Much like Raven's, Ritual's is a loving recreation of the Star Trek universe, from the vast Academy courtyards in San Francisco and the grimy Romulan-popping Holodeck sequences to those new worlds and new civilisations we keep hearing about, and it does a good job of backing up the story. What's more, their two new alien races - the seductive Idryll and bulbous Attrexians - fit snappily into place, and even inspire some of the game's best action sequences, like defending an Attrexian ship and searching their rainy facility for survivors and Exomorphs.



Visually at least, the Quake III engine - in one of its final outings - lends itself superbly, keeping the system requirements to a relative low, whilst maintaining high levels of detail. We actually ran the game in 1280x1024 with everything switched on, without paying the price in dropped frames. Of course the game still has the distinctive look and feel of Carmack's former technology, but Star Trek episodes - certainly the bits of it we're dealing with here - were always renowned for their smoothly contoured architecture and vid screen content, and tight-fitting unblemished uniforms. Beyond that, all the Q3 tech has difficulty with is human mannerisms and facial expressions.

Once you escape the confines of typical Star Trek ships and facilities, the game continues to look good, making old sci-fi clichés like ruins and space swamps look sufficiently rundown, unkempt and falling apart at the seams, and painting our new alien friends and enemies with the same brush strokes as the TV series' make-up artists and CG gurus.

That said, the architecture of mission levels draws perhaps too heavily on the previous game and other Dallas-based FPSs. Apart from the opening section - which might just as well have been from Elite Force - we felt the influence of Quake II in a lot of the greying alien architecture.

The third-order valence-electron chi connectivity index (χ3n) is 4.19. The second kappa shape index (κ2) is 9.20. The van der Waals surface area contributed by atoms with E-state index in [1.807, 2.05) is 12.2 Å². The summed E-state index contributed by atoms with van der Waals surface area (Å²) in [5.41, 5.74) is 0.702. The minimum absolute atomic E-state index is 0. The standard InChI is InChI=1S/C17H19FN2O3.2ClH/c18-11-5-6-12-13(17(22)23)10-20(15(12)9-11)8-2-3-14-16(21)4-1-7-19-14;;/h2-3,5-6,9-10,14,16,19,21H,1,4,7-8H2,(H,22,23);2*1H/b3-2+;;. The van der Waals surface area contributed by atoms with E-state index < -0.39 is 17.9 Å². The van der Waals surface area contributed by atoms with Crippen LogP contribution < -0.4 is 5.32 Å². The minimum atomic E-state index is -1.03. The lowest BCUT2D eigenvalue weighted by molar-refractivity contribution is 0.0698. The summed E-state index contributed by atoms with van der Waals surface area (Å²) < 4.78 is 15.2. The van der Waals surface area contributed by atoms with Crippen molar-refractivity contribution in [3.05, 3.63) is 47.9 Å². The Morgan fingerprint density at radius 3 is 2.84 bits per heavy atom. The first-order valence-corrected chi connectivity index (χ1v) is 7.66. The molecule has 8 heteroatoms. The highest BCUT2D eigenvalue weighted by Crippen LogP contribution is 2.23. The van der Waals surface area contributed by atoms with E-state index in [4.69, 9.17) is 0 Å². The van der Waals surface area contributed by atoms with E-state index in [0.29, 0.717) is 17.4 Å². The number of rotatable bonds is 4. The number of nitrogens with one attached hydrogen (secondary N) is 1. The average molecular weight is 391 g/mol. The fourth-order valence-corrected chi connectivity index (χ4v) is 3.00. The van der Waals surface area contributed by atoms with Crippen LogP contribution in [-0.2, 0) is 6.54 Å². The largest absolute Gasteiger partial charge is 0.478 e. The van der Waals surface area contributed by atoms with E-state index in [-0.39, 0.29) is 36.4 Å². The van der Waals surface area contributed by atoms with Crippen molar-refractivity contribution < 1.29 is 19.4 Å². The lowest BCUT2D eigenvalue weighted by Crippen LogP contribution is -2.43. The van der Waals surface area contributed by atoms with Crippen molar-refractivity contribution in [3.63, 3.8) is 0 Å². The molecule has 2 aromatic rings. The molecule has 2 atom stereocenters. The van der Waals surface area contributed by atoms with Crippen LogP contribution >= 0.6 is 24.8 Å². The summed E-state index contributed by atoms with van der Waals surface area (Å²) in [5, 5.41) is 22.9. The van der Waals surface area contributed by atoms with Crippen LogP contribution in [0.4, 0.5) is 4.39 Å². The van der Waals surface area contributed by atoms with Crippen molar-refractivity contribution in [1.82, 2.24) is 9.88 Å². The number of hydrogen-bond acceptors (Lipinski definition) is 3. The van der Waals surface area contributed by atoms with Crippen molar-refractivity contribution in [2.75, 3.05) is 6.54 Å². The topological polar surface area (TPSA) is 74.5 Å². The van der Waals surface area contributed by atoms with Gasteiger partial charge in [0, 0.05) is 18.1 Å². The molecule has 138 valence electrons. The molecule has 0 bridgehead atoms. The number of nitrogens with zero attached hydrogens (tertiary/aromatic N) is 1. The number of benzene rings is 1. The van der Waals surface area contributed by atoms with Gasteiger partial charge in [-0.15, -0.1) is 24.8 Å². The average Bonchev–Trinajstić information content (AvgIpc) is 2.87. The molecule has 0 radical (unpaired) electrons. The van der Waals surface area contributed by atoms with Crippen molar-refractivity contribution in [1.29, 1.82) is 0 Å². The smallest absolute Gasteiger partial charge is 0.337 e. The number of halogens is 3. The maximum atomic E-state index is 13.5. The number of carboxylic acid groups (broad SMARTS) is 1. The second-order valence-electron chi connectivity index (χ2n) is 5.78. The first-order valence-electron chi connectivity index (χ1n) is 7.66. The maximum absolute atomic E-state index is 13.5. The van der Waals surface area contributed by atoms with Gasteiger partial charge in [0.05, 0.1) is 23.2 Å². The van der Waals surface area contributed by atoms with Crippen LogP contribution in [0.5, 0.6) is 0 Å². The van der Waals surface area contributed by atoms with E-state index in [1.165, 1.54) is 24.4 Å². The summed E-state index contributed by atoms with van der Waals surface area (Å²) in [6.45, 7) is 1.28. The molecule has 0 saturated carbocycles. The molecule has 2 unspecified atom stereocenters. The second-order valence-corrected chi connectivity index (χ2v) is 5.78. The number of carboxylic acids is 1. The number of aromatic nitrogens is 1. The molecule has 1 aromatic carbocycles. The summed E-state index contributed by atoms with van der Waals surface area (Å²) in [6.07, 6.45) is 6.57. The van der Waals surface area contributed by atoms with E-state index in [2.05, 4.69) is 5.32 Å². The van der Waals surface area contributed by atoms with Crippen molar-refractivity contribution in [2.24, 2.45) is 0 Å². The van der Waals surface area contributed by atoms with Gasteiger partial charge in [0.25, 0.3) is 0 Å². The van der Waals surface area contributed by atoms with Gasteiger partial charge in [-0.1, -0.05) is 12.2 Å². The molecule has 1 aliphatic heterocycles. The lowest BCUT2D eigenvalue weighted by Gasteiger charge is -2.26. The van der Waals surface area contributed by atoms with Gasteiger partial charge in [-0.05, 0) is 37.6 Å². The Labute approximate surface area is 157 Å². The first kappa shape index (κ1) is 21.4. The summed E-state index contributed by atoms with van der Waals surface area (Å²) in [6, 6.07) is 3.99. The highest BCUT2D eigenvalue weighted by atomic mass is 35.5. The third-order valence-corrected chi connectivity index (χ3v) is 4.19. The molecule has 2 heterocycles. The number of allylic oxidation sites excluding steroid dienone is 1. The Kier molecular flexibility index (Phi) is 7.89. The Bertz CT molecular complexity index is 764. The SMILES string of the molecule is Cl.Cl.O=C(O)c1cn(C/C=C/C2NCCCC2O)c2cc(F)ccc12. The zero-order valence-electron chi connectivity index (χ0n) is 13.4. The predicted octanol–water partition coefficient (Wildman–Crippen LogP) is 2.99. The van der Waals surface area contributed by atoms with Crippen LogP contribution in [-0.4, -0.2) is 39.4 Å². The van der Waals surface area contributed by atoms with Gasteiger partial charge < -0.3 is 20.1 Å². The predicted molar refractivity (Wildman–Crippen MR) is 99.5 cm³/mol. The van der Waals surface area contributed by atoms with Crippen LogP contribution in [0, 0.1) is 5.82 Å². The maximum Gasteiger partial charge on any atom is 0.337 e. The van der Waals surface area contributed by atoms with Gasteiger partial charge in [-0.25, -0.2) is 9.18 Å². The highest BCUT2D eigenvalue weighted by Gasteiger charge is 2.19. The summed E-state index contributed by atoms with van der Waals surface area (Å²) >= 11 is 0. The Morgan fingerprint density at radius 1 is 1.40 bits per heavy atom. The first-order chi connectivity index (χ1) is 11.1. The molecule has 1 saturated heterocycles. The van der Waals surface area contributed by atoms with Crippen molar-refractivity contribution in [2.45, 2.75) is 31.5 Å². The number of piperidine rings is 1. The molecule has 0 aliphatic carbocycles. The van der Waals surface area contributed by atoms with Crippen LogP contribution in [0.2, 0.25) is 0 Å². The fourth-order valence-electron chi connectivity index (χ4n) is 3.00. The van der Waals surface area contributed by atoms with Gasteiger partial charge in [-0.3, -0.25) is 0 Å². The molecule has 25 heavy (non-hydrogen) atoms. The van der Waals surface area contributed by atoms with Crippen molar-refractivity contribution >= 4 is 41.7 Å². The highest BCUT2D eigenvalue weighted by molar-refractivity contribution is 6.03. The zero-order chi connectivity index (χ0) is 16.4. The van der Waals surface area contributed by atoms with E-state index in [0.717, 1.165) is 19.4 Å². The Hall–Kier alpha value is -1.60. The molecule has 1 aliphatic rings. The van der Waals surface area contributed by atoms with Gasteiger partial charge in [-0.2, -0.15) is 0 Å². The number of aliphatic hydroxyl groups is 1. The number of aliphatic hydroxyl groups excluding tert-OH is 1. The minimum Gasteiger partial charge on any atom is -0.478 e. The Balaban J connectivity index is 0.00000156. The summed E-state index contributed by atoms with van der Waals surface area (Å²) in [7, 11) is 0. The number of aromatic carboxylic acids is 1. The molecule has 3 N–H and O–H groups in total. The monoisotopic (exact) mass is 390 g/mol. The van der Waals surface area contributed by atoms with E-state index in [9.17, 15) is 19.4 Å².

Beamed there, done that


Indeed, at times it feels like the familiarity of the venerable technology has rubbed off on the rest of the game, much of which suffers at the hands of the 'been there, done that' brigade. Weapons, though on the whole pretty meaty and fitting for Star Trek, aren't new or particularly improved, from the basic phaser, which is still weak and slow to recharge, to the various shotgun and laser weapons.

Likewise enemy placement and set-pieces are predictable, with walls blowing out in the middle of corridors to reveal big, blue-blob-slinging enemies, and your newfound Attrexian compatriots being heroically massacred as you watch helpless from behind a sheet of surprisingly tough glass shielding. As for having to kill all the enemies to open the next door... haven't we seen enough of that by now? And FPS platform sections too?

What is perhaps a bit more commendable is the way some of your enemies behave. In one early section, Munroe and a Klingon crewman are fighting their way through a sea of Romulans, who beam in for a sneak attack, and instead of just searing them with shock rifles our heroes are forced to dive in and out of cover exchanging fire, as the Romulans cower behind crates and scenery. It almost has the feeling of a saloon shootout, and the lean function certainly adds something - although we'd have preferred a Raven Shield style fluid movement approach.

Invert the polarities!